235. Mold: A light pattern of a part of a ship. Usually made of thin wood or paper. Also called a template. Fig. 72, page 142 236. Mold loft: Usually the second floor of a building with a large smooth floor for laying down the lines of a vessel to actual size and making templates from them for the structural work entering into a hull. Fig. 72, page 142 237. Mooring ring: A round or oval casting inserted in the bulwark plating of a ship, through which the mooring lines, or hawsers, are passed. 238. Notches: Any discontinuity in a structure such as an opening in the hull, plating or a weld. 239. Oiltight: Riveted, caulked, or welded to prevent oil leakage. 240. Overhang:Portion of the hull over and unsupported by the water. 241. Oxter plate: plate. A bent shell plate that fits around upper part of sternpost; also called tuck

242. Packing: (Describe function and materials) Material put between plates or shaped to make them watertight. Wooden blocks and wedges supporting ship on sliding ways. 243. Paravane: An object shaped like a small airplane. When two paravanes are attached to steel cables are 'Lowered into position on a paravane skeg, one port and one starboard, they trail out at 45° angles. When anchor cable, of a mine, strikes the paravane, the mine travels to the paravane where it is cut loose. Used to day to tow underwater instruments and deploy fishing gear. Massachusetts Maritime Academy 15

244. Paravane, skeg:A finlike protuberance at the bottom of the stem which allows the paravane crotch to ride at the lowest part of the stem. page 75 245. Permissible Length: The maximum length allowed between watertight bulkheads. 246. Permeability of a Vessel: The volume of a vessel's hull which could be occupied by water if the vessel were flooded. Thus a 60% permeability would allow for more water to be -added to the vessel than 40% permeability. 247. Perpendicular, after: A line perpendicular to the base line, intersecting the after edge of the sternpost at the desired water line. 248. Perpendicular, forward: A line perpendicular to the base line, intersecting the forward edge of the stem at the designed water line. 249. Pillar: Vertical member or column giving support to a deck girder. Also called stanchion. Circular hollow pipe or hollow plate provide the most strength with the least amount of weight. 250. Pintles: The pins or bolts that hinge the rudder to the gudgeons on the sternpost. page 75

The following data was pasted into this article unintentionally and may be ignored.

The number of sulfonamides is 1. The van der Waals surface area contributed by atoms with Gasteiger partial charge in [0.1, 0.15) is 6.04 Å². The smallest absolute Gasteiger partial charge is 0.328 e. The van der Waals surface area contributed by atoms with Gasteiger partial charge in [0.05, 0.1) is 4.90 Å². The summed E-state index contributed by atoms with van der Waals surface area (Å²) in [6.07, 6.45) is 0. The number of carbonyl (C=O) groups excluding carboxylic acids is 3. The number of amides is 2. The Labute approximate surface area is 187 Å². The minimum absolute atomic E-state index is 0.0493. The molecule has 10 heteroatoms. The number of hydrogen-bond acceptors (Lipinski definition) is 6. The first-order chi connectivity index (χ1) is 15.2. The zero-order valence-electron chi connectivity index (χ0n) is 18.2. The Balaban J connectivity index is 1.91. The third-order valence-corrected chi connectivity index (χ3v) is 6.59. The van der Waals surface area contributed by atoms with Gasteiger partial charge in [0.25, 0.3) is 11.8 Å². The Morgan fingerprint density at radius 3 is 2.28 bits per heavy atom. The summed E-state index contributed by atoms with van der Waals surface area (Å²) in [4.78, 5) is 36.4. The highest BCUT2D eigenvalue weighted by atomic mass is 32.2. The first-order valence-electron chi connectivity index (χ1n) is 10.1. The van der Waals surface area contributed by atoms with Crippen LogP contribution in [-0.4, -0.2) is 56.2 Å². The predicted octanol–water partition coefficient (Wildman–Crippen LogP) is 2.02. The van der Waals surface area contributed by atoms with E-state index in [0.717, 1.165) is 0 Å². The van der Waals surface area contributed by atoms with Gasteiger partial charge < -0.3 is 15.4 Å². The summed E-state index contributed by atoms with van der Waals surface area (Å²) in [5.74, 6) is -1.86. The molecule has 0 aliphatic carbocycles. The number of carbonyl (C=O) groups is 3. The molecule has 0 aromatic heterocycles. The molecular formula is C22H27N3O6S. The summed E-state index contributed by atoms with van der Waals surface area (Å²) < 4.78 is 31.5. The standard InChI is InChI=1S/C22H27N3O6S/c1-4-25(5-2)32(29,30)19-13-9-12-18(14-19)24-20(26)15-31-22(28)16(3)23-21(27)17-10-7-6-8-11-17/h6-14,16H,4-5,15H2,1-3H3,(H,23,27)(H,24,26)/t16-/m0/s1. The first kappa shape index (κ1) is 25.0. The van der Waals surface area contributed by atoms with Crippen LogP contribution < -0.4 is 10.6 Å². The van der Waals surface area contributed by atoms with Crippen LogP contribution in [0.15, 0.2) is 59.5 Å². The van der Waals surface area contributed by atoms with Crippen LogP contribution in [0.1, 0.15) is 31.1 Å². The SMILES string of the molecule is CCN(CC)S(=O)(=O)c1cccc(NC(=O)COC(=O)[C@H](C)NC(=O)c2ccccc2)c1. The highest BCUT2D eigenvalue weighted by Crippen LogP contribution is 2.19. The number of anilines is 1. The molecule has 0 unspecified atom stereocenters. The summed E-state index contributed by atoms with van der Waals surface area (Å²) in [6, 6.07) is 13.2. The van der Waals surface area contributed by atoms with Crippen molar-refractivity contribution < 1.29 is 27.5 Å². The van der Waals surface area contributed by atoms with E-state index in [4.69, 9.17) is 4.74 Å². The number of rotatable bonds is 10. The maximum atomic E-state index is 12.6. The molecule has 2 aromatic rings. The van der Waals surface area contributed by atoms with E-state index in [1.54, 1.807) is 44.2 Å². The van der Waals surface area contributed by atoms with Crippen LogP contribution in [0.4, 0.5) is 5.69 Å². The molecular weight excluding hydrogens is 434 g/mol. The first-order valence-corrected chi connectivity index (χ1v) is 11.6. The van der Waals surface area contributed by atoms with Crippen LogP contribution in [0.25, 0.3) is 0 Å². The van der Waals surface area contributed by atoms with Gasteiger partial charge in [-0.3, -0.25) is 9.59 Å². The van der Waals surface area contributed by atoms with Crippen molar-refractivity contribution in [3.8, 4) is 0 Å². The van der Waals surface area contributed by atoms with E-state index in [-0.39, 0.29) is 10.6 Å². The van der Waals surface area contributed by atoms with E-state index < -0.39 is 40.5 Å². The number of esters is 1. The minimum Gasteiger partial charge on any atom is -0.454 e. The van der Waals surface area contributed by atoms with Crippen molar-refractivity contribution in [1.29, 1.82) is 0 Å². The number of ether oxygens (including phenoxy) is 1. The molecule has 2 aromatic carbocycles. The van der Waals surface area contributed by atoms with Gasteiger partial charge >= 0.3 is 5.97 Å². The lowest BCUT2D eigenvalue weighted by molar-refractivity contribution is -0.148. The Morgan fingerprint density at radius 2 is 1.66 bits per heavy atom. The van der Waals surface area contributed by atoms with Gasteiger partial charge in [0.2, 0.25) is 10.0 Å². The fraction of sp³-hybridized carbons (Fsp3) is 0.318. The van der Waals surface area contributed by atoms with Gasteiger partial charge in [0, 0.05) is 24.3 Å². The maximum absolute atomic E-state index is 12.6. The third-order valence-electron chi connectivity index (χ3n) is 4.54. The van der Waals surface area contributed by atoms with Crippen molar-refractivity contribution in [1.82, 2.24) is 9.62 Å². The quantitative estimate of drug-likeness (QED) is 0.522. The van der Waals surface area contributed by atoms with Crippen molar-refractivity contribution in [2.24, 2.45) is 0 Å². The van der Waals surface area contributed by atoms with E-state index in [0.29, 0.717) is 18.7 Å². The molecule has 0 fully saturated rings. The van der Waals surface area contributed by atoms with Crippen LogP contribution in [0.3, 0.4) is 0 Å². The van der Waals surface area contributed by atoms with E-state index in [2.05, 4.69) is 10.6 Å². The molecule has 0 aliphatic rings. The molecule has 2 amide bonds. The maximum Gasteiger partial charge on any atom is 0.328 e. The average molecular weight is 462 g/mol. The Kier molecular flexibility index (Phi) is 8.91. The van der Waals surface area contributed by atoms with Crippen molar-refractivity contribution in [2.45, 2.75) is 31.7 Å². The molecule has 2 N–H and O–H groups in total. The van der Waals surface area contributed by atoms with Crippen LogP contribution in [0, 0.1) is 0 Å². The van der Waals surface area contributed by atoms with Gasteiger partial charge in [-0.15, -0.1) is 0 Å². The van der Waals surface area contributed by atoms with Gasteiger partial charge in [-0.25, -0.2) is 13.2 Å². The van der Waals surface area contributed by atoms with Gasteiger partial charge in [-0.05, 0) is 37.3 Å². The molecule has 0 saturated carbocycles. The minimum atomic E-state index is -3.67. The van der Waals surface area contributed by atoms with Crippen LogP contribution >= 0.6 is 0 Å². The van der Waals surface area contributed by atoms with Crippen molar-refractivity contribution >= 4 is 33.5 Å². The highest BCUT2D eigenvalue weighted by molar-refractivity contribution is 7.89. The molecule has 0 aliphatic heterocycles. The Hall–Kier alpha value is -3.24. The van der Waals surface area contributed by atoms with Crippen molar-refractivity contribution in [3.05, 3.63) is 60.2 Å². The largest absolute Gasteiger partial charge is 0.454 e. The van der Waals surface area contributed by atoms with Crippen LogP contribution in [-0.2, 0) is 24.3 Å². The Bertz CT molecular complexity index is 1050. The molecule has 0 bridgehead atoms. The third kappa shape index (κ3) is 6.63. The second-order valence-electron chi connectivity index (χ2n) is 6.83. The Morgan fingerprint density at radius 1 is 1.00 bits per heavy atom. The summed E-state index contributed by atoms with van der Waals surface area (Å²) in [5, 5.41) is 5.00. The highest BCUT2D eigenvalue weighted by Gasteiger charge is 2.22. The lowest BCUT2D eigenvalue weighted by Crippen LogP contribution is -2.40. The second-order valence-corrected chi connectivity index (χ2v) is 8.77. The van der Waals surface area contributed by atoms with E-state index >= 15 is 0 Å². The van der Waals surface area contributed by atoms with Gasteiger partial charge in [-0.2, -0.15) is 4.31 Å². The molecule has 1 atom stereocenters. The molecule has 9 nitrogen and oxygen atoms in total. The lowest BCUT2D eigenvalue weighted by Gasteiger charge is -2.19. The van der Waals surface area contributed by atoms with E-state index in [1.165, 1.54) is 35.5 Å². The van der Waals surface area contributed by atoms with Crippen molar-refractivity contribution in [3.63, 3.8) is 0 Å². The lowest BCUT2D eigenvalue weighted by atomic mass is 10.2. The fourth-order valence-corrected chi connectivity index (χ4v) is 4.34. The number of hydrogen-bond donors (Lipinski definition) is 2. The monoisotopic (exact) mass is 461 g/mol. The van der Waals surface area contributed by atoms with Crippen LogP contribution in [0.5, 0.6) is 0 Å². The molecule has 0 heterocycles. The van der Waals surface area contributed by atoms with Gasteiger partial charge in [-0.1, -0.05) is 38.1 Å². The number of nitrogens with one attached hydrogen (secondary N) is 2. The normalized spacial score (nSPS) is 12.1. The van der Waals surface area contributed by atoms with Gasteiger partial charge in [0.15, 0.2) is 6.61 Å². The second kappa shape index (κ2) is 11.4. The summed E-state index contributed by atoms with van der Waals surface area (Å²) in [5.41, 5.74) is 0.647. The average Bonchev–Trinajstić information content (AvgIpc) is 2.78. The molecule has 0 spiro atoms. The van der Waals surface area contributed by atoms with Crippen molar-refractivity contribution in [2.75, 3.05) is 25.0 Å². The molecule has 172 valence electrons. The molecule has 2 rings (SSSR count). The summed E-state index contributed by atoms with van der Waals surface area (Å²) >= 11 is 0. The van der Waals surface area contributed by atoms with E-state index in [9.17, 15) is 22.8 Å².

251. Pivot Point: The point which scribes the path of the turning circle and about which the ship turns when the rudder is put over. The pivot point is located approximately one-sixth of the length of the ship from the bow. The pivot point will be located slightly aft of 1/4 - 1/3 the vessels length when trimmed by the stern and slightly forward when trimmed by the head. As the speed of the vessel increases the pivot point will move forward. When backing to pivot point is located aft. The pivot point can be located on a diagram of the turning circle by constructing a perpendicular from the center of the circle to the centerline of the ship. page 84 252. Planking: Wood covering for decks, etc. 253. Plans, Body: An end view showing the curves of the sides of the ship's transverse lines. Frame stations appear as curves lines. page 30 254. Plans, capacity: A general plan of the board profile of the vessel which provides data relating to the cargo capacity of each cargo space including measurements, cubic capacity and deck stresses as well as a deadweight scale which includes, mean draft, displacement, deadweight, TPI, MTI. 255. Plans, dry-docking: (Docking Plan) A plan used by dry-docking officials to determine the position of the blocks prior to entering the dock. It consists of a longitudinal section with transverse bulkheads, engine room and boiler space, an sea connections. At various point cross sections are shown giving the form of the bottom, rise of the floors, and fullness of the ends. 256. Plans, firefighting: A general arrangement plan detailing the location of all required firefighting equipment fitted aboard the vessel. 257. Plans, general arrangement: and spaces aboard the vessel. Massachusetts Maritime Academy plan detailing the arrangement of the various decks, fittings 16